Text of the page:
Conan the Barbarian #25 (April, 1973)

In January, 1973, the cover of Conan the Barbarian #25 — a collaboration between Gil Kane and Ralph Reese — hardly gave any hint of the enormous artistic shift this issue represented for Marvel Comics’ award-winning series.  After all, Kane had pencilled four Conan covers prior to this one, and while two of those had graced issues that also featured Kane art on the inside (the first of those, #17, also happened to have been inked by Reese), the other two — including the most recent one, for issue #23 — had fronted stories drawn by the title’s original and primary regular artist, Barry Windsor-Smith.

So, if you were a regular Conan reader who’d somehow managed to miss issue #24 (and if you were, you have my sympathies), you may well have been startled to open #25 to its first page to see that the story had been drawn by a penciller previously unseen in these pages (though his name and work were hardly unfamiliar to Marvel fans)… namely, John Buscema:  Read More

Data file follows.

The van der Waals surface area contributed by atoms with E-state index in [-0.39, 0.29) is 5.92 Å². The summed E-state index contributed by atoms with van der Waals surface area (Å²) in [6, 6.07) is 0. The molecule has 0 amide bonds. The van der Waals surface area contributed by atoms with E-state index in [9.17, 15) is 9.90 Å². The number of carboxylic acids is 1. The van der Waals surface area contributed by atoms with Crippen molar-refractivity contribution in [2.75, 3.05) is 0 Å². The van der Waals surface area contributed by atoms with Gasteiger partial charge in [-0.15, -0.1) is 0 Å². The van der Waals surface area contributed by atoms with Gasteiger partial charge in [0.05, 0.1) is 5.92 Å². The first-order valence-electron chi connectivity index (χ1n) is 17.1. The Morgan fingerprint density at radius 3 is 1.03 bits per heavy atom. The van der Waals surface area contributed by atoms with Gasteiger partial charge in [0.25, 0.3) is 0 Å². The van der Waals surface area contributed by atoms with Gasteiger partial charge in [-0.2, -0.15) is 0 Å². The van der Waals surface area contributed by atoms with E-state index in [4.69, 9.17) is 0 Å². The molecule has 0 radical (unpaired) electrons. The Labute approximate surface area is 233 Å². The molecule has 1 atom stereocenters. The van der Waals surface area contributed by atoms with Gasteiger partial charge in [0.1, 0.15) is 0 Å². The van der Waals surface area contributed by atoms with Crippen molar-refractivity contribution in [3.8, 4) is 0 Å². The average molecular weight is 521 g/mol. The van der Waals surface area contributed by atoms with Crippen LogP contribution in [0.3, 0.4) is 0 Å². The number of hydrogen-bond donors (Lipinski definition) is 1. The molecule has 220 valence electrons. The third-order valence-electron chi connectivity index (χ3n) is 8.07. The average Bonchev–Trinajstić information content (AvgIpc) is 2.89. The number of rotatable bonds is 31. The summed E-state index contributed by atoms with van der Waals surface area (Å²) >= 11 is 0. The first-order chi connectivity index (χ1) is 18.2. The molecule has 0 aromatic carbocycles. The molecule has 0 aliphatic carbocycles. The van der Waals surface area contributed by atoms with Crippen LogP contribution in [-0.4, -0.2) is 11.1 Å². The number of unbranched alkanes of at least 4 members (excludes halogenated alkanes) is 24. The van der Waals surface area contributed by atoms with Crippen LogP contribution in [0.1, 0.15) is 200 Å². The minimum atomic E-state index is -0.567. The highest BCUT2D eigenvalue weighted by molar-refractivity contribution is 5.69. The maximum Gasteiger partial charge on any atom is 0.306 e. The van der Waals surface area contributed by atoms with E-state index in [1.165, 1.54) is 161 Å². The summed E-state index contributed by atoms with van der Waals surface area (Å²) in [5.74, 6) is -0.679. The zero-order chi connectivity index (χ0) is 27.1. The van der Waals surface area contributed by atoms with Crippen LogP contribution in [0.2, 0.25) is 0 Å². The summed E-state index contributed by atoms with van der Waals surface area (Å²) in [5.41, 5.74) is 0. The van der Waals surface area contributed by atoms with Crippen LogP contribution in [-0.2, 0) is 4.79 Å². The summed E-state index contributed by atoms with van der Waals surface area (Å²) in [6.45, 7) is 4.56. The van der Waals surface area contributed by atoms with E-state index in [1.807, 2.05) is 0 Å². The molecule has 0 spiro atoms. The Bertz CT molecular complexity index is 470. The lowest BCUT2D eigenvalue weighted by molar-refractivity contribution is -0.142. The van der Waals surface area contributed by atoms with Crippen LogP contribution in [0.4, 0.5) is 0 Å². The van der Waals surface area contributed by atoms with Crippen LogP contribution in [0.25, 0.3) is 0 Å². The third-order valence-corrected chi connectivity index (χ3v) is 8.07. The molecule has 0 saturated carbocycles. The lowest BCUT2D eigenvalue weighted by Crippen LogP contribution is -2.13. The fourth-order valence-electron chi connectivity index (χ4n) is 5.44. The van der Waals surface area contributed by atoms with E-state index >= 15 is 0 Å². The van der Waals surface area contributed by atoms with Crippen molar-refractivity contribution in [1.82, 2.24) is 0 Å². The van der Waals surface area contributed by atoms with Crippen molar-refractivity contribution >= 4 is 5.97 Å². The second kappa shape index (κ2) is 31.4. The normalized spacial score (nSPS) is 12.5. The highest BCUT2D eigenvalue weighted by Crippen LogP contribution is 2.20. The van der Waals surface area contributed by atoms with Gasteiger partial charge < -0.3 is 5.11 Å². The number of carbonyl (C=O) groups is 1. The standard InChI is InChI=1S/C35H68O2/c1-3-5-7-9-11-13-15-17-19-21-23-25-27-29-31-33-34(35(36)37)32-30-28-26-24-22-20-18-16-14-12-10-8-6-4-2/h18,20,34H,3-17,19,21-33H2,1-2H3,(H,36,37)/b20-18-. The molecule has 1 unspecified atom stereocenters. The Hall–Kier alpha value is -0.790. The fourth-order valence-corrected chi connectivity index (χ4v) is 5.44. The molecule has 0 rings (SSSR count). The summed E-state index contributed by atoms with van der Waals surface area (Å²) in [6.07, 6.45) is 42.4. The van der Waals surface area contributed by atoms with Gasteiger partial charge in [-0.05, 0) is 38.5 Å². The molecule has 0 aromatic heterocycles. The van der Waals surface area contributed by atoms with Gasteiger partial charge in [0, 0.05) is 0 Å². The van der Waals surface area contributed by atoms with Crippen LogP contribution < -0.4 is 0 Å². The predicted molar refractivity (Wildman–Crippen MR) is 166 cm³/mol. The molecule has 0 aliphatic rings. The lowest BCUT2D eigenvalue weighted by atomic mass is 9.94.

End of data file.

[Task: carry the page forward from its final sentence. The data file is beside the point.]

Conan the Barbarian #24 (March, 1973)

In December, 1972, Marvel Comics published the final issue of Conan the Barbarian drawn by Barry Windsor-Smith.  Again.

The young British artist’s first departure from the book had come just ten months earlier, with Conan #15.  But after a mere three issues away (the first of which in fact reprinted earlier work by Windsor-Smith), he was back on the book. reuniting with writer Roy Thomas on Conan #19 to launch an ambitious new multi-issue storyline, the “Hyrkanian War” epic.  Read More